Ex-Malaysian PM Testifies In 1MDB Corruption Trial

Malaysia’s former prime minister Najib Razak arrives at the Kuala Lumpur High Court for his trial over 1MDB corruption allegations in Kuala Lumpur on April 15, 2019. STR / AFP

 

Former Malaysian leader Najib Razak took the stand to defend his conduct in the 1MDB scandal Tuesday, as the first of several trials linked to the multi-billion-dollar fraud entered a crucial stage.

Huge sums were stolen from sovereign wealth fund 1Malaysia Development Berhad, allegedly by the ex-prime minister and his cronies, and spent on everything from high-end real estate to artwork.

His coalition was ousted at the polls last year after six decades in power, largely due to public anger over the scandal, and he has since been arrested and hit with dozens of charges linked to the looting of the investment vehicle.

The 66-year-old went on trial in April over the controversy, in a case centring on the transfer of 42 million ringgit ($10.1 million) from a former 1MDB unit into his bank accounts. Najib denies any wrongdoing.

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The High Court ruled the trial should proceed on the strength of the prosecution case, with Najib’s team now set to present his side of the story.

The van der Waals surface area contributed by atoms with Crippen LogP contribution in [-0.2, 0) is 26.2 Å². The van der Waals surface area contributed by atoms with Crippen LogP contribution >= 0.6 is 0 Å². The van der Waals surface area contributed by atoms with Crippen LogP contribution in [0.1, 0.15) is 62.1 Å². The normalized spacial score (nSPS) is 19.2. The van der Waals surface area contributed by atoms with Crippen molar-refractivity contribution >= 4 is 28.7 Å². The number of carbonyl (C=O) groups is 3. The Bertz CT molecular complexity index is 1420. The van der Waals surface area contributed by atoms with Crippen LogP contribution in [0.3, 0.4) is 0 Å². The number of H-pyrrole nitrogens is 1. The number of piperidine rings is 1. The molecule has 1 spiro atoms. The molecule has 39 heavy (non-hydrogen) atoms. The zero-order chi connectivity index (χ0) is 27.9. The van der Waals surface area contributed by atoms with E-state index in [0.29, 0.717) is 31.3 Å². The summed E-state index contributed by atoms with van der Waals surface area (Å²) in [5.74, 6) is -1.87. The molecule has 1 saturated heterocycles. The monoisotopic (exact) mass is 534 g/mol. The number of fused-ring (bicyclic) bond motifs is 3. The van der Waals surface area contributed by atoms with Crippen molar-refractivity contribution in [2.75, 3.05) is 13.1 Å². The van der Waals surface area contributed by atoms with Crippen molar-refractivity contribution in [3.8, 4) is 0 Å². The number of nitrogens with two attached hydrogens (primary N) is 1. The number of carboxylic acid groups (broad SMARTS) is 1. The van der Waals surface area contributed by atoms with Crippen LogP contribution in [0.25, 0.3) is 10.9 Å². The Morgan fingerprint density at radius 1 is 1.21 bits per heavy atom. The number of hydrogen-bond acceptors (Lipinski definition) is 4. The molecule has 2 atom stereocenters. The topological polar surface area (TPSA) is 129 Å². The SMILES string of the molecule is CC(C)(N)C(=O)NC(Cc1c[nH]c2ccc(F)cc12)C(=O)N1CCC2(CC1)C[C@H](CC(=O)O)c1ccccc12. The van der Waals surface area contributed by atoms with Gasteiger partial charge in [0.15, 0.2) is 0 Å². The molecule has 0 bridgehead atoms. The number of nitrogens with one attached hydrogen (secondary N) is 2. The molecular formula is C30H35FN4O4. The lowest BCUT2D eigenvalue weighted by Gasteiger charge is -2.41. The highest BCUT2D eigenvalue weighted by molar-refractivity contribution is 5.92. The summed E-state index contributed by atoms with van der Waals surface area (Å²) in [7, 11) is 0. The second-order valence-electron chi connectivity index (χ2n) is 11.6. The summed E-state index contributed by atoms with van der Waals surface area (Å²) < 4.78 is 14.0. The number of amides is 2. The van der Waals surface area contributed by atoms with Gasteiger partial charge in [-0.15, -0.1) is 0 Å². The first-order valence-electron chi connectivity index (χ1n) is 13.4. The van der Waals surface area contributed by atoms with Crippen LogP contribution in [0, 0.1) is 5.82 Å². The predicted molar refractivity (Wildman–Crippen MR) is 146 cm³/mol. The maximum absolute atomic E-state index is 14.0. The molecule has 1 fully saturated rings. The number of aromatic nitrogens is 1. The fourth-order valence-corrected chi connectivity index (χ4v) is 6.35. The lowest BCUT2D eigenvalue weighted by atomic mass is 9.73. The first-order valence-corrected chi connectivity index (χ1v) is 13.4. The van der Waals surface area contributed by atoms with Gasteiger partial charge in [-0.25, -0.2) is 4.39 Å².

Defence proceedings began with the former leader giving testimony under oath. His performance may be key in determining whether he can persuade the judge of his innocence.

He will also face cross-examination from prosecutors and is expected to be on the witness stand for around four days.

Najib arrived at the court in a blue suit and held a brief Muslim prayer with supporters at the building’s steps.

“I am as prepared as I can be,” he told AFP.

He began his testimony reading from a 243-page statement, recalling his long career in politics and ministerial posts he held since 1978, including the post of finance minister.

Answering questions from his lawyer Muhammad Shafee Abdullah, Najib said he was not the architect of 1MDB, which was formed in 2009 after the government took over the Terengganu Investment Agency and renamed it.

Najib had said in a Facebook post last month that his testimony “will enable me to give a true picture of events and prove that I am not guilty” and “an opportunity to clear my name in court”.

He is facing four charges of corruption and three counts of money-laundering in the trial over former 1MDB subsidiary SRC International.